On Monday (Jan. 9), the Swiss National Bank (SNB) announced an alarming loss of 132 billion Swiss francs ($143 billion) for fiscal 2022, citing early estimates.
This is the biggest loss of the central bank’s 116-year existence, amounting to nearly 18% of Switzerland’s 744.5 billion Swiss francs in Gross Domestic Product (GDP). It exceeds their earlier record deficit from 2015 by 23 billion francs.
Consequently, the Swiss government and member states will not receive their regular payouts from the bank, while shareholders may also be affected. In 2021, SNB reported 26 billion francs in profits.
As investors moved towards the safety of Swiss Francs due to turmoil in Europe, 131 billion francs were lost from foreign currency positions and an additional 1 billion was lost from its own Swiss Franc holdings. These losses demonstrate just how significantly volatility can affect a business’s bottom line.
As of June 2022, the Swiss franc has been trading higher than one euro – a level that had only been briefly achieved in 2015 after it cancelled its 1.20 peg to the EU’s single currency. Switzerland has long attempted to suppress its currency in light of an export-focused economy. Analysts, however, maintain that Swiss companies have managed to remain competitive despite the appreciation of their currency due to euro zone inflation.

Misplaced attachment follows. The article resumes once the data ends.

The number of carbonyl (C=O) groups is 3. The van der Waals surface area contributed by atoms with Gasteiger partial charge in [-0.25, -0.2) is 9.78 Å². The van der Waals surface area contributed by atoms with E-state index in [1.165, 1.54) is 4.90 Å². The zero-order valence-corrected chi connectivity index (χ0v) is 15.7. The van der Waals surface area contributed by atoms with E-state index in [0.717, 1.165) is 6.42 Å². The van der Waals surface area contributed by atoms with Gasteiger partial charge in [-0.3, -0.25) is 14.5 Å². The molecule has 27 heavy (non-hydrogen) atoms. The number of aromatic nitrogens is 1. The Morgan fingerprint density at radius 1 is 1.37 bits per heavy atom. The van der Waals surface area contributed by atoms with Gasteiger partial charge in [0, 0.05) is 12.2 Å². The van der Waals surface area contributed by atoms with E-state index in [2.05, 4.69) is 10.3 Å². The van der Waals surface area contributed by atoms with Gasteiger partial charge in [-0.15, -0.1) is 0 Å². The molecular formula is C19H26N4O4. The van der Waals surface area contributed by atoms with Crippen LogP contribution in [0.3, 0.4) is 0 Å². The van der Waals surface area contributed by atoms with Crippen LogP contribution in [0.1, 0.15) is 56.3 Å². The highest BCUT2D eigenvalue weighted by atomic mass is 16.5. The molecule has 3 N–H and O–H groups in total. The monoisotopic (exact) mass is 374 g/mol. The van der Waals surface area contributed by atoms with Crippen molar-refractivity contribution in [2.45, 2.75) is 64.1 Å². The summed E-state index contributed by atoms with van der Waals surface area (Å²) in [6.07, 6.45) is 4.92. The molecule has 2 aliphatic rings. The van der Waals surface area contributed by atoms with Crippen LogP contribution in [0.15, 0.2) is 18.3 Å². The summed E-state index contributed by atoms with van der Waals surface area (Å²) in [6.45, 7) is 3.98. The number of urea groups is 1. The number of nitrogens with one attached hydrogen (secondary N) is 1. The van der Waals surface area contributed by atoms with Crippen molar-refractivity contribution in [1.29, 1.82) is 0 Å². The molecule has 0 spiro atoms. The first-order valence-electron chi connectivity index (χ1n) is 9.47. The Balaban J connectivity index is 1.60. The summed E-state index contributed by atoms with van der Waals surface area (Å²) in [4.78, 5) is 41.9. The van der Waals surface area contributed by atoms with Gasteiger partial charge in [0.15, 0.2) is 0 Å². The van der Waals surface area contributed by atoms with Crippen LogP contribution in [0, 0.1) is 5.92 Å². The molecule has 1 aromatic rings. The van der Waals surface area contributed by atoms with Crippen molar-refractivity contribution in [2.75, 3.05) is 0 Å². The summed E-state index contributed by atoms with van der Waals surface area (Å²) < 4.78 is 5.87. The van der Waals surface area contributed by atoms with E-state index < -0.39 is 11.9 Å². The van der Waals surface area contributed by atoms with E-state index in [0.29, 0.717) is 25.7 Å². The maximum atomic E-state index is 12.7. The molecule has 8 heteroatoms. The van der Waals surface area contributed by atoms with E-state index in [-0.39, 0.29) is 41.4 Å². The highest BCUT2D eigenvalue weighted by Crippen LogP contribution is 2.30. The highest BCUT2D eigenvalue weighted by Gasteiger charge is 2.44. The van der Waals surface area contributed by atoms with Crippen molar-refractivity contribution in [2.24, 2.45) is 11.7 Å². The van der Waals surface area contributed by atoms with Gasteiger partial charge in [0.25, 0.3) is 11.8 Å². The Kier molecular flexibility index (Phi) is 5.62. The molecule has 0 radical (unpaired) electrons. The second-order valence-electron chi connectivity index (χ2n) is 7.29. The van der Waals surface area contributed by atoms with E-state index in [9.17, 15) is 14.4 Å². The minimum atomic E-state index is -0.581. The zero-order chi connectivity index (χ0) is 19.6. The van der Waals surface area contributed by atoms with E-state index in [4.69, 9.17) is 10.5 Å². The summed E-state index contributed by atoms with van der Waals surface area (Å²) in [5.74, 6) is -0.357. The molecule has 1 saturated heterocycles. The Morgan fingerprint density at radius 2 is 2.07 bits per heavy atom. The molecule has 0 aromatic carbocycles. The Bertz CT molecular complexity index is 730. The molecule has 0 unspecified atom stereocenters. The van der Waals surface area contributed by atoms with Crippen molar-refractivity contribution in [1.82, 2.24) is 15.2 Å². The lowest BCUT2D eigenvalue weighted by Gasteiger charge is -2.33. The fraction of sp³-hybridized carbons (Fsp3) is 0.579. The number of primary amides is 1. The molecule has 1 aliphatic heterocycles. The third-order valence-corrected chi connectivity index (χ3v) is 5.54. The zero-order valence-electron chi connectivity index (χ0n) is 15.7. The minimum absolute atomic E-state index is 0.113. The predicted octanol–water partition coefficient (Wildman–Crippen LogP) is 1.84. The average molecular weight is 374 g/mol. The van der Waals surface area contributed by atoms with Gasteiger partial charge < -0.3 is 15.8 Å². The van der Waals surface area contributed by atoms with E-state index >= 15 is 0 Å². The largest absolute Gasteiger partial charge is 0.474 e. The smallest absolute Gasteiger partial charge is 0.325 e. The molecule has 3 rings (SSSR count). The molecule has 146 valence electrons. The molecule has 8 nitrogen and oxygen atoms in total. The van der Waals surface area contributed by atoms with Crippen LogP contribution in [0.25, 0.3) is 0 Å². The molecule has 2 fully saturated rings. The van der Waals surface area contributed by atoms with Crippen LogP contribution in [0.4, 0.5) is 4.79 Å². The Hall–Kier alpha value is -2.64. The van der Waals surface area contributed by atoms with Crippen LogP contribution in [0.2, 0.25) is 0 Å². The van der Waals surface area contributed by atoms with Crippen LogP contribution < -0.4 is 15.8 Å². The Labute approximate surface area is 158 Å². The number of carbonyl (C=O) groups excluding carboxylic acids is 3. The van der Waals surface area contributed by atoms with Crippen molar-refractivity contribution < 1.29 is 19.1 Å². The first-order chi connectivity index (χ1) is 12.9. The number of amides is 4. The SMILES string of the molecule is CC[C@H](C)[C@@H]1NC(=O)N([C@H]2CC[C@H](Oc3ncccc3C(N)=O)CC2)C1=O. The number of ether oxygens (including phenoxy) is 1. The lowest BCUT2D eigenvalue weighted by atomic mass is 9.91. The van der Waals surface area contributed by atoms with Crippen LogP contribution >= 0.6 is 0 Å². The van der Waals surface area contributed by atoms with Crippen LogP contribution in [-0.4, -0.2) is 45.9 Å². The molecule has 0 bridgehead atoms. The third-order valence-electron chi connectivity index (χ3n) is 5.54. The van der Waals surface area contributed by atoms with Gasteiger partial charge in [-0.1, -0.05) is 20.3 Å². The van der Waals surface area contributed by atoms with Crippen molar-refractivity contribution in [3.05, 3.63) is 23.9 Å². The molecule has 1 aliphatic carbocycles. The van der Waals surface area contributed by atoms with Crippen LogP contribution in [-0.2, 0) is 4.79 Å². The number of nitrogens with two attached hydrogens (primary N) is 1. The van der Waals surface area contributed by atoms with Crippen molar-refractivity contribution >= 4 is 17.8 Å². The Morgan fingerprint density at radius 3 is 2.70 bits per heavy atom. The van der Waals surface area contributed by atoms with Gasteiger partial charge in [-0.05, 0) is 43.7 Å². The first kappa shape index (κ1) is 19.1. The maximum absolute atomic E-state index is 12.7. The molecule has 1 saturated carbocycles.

In December, the Swiss National Bank increased interest rates to 1% – their third hike in 2022. This was to combat inflation of 3%, which is significantly lower than that of the euro zone where inflation remains over 10%.
Last year, the SNB faced losses in both its stock and bond portfolios due to global market instability. However, it recovered 400 million francs from gold investments that helped offset some of these losses.
Karsten Junius, lead economist of Swiss bank J.Safra Sarasin told CNBC that despite the losses the central bank may face, it would not have a bearing on its fiscal policy decisions; he further predicted another 100 basis point hikes this year which shall bring up interest rates to 2%.
“While the SNB will also need some time to rebuild its valuation reserves it will take less time to show profits than in the case of the European Central Bank,” Junius said- noting that inflation in Switzerland was more closely aligned with its 2% objective than in the euro zone.
The economist also pointe out that banking institutions are inherently profitable due to their ability to pay out lower rates of interest than the market. As such, the SNB will be able to profit from increased market yields this year in contrast with the ECB which is stuck holding its low-yielding bonds and as a result won’t make any profits for years ahead.
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